Determined to restore the marine wildlife of his childhood and bring sustainable economic opportunities for the people of Haiti, Wiener started the Foundation for the Protection of Marine Biodiversity (FoProBiM)in 1992.
Wiener was the recipient of the GoldMan prize in 2015 for his faithful efforts towards protecting Haiti’s environment.
The Goldman Environmental Prize honors grassroots environmental heroes from the world’s six inhabited continental regions: Africa, Asia, Europe, Islands & Island Nations, North America, and South & Central America. The Prize recognizes individuals for sustained and significant efforts to protect and enhance the natural environment, often at great personal risk. The Goldman Prize views “grassroots” leaders as those involved in local efforts, where positive change is created through community or citizen participation in the issues that affect them. Through recognizing these individual leaders, the Prize seeks to inspire other ordinary people to take extraordinary actions to protect the natural world.
Interest in food cooperatives is growing, due both to increased interest in local, natural, and organic foods and to increased awareness of economic vulnerability in many of our communities.
More and more communities want the products, stability, and accountability that a cooperative can offer. The concept has been put in place in Haiti providing those same benefits. “The Peasant Movement of Papay (MPP), the country’s largest peasant organization with over 60,000 members, unifies small farmers and rural peasants into farm or craft cooperatives, trains community leaders and conducts agroecological studies. According to a post by their international ally, Grassroots International, the MPP has recaptured 10,000 acres (40.5 sq kilometers) of arable land, planted over 20 million trees and created innovative barriers to mudslides such as stonewall terracing.” (Available at https://foodtank.com/news/2013/06/farming-cooperatives-in-haiti-a-chance-to-advance/).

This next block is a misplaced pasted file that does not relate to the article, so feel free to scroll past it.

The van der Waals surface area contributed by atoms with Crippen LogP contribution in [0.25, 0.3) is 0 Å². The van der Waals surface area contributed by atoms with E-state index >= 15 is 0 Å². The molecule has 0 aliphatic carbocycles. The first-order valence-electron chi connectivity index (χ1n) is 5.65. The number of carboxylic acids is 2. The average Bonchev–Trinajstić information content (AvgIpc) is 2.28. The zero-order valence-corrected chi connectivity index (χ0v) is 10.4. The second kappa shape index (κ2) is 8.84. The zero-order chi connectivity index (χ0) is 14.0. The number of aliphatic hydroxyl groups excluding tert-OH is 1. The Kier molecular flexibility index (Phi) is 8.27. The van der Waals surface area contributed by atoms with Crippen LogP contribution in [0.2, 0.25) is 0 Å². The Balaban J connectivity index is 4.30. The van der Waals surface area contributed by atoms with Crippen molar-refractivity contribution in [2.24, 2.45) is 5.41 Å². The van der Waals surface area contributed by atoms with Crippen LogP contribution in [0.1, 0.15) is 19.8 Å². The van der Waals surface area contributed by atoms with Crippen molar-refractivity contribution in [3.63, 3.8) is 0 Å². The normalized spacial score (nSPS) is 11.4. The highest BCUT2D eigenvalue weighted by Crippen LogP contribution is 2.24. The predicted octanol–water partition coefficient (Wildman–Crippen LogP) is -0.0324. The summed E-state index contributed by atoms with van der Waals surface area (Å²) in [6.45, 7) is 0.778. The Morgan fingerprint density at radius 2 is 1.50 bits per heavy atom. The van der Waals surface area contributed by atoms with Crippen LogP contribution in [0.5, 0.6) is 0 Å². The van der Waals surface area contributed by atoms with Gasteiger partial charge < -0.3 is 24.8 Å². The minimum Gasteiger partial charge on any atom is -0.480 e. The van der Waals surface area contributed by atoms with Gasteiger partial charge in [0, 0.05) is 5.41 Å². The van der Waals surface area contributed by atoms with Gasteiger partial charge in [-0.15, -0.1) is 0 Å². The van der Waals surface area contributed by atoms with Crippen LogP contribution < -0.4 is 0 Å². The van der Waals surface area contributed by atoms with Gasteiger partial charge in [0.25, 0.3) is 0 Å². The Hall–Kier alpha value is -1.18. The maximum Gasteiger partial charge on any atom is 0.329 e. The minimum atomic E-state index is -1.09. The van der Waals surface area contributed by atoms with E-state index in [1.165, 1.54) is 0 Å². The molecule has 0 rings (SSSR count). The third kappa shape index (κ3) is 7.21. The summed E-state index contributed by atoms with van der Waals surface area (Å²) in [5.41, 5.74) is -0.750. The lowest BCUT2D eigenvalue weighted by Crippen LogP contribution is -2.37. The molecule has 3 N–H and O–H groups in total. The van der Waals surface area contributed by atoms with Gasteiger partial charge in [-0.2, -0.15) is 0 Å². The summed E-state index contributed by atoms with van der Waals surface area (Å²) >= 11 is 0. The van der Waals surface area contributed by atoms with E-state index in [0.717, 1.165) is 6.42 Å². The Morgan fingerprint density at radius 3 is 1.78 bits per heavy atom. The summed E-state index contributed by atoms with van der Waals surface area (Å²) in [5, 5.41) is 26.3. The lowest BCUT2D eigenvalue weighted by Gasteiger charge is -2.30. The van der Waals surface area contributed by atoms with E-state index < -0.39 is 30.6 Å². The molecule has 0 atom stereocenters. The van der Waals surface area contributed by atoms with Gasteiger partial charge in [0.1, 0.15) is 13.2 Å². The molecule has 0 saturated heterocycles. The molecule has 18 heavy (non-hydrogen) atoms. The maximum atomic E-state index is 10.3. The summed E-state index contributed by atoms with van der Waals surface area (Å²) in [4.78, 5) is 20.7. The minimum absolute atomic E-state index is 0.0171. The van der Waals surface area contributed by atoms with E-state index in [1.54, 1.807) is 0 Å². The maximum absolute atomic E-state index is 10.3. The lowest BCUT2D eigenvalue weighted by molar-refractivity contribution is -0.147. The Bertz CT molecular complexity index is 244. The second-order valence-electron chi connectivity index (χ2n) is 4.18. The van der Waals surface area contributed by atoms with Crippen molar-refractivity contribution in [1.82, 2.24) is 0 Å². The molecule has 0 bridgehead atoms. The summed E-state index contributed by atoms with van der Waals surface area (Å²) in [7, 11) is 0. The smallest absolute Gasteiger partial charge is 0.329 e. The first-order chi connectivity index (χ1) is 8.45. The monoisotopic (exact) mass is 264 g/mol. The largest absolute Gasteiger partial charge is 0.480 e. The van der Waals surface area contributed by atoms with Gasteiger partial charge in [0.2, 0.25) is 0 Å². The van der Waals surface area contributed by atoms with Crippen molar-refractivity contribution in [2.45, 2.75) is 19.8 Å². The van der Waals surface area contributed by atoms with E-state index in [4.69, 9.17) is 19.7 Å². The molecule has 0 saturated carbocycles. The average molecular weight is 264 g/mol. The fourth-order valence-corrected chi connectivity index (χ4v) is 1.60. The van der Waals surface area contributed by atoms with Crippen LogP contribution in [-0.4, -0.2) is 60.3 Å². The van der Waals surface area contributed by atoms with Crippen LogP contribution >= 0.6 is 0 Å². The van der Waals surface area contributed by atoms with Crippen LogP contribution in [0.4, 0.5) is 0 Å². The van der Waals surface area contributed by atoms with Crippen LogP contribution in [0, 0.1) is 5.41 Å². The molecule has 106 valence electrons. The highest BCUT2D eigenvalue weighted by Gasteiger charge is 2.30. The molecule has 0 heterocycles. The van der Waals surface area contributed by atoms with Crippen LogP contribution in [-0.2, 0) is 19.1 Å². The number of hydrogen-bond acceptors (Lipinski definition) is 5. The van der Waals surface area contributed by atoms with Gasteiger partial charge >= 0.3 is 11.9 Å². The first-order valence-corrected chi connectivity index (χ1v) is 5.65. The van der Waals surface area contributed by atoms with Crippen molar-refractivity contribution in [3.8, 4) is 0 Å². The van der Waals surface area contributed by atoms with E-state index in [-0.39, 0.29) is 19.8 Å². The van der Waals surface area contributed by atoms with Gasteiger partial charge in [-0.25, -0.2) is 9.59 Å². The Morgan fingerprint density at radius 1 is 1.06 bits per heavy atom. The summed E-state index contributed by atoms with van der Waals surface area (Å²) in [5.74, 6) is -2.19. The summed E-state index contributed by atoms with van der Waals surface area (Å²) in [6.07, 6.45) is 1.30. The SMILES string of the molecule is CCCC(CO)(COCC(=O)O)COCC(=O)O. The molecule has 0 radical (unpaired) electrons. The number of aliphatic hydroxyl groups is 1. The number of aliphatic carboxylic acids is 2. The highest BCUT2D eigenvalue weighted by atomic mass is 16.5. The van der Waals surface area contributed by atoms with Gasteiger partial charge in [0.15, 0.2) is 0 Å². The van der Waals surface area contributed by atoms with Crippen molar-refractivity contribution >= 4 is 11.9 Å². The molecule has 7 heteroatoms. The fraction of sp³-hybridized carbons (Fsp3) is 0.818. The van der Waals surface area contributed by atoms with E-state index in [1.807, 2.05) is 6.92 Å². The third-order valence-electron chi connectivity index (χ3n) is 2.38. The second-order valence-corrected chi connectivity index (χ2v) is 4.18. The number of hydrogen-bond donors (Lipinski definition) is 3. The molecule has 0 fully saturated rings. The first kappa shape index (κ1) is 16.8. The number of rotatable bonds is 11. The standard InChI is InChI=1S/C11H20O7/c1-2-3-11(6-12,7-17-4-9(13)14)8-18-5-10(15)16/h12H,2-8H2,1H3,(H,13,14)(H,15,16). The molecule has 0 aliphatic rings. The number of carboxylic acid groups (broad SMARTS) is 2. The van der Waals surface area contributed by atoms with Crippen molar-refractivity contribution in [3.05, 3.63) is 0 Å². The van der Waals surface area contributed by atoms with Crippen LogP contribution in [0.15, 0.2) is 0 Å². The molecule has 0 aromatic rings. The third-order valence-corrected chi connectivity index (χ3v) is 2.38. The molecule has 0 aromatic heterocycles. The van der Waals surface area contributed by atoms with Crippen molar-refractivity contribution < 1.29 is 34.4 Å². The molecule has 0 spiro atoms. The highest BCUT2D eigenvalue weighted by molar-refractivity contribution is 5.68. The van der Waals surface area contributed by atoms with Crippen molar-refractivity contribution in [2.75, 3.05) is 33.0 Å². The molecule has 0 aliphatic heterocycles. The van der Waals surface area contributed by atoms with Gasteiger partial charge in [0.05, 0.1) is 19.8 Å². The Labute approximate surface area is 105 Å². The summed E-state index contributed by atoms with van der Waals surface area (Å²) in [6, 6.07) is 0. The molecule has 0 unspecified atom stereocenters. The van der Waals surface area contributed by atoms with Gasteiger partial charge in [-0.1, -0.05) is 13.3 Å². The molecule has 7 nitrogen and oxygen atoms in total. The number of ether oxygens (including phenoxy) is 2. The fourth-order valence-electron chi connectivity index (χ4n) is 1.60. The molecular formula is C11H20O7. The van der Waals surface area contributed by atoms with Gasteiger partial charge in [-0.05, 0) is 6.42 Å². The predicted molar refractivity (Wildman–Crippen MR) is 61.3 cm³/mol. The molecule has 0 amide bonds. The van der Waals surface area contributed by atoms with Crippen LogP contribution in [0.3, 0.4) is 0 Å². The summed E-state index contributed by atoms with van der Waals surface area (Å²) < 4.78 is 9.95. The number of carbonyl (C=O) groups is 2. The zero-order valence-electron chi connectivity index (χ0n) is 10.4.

Cooperatives are businesses owned by their members.
Joel Dahlgren of Black Dog Co-op Law encourages prospective members to incorporate themselves for a “shield” and to learn the relevant laws applicable in their state.
Dahlgren showcases four basic structures available to retail food cooperatives, the choice of which is generally driven by tax, financing, governance and corporate name considerations.
Dahlgren’s table below illustrates these considerations and compares four business structures.
Joel Dahlgren, Legal Primer For Formation of Consumer-Owned Food Cooperatives, available at http://www.foodcoopinitiative.coop/sites/default/files/LegalPrimer.pdf.
(With contributions from Thane Joyal, Bill Gessner, Marilyn Scholl and Stuart Reid)
Publication was made possible through the financial support of Cooperative Development Services, CDS Consulting Co-op and Food Co-op Initiative; with additional funding provided by the USDA Rural Cooperative Development Grant program, through a grant provided to Cooperative Development Services.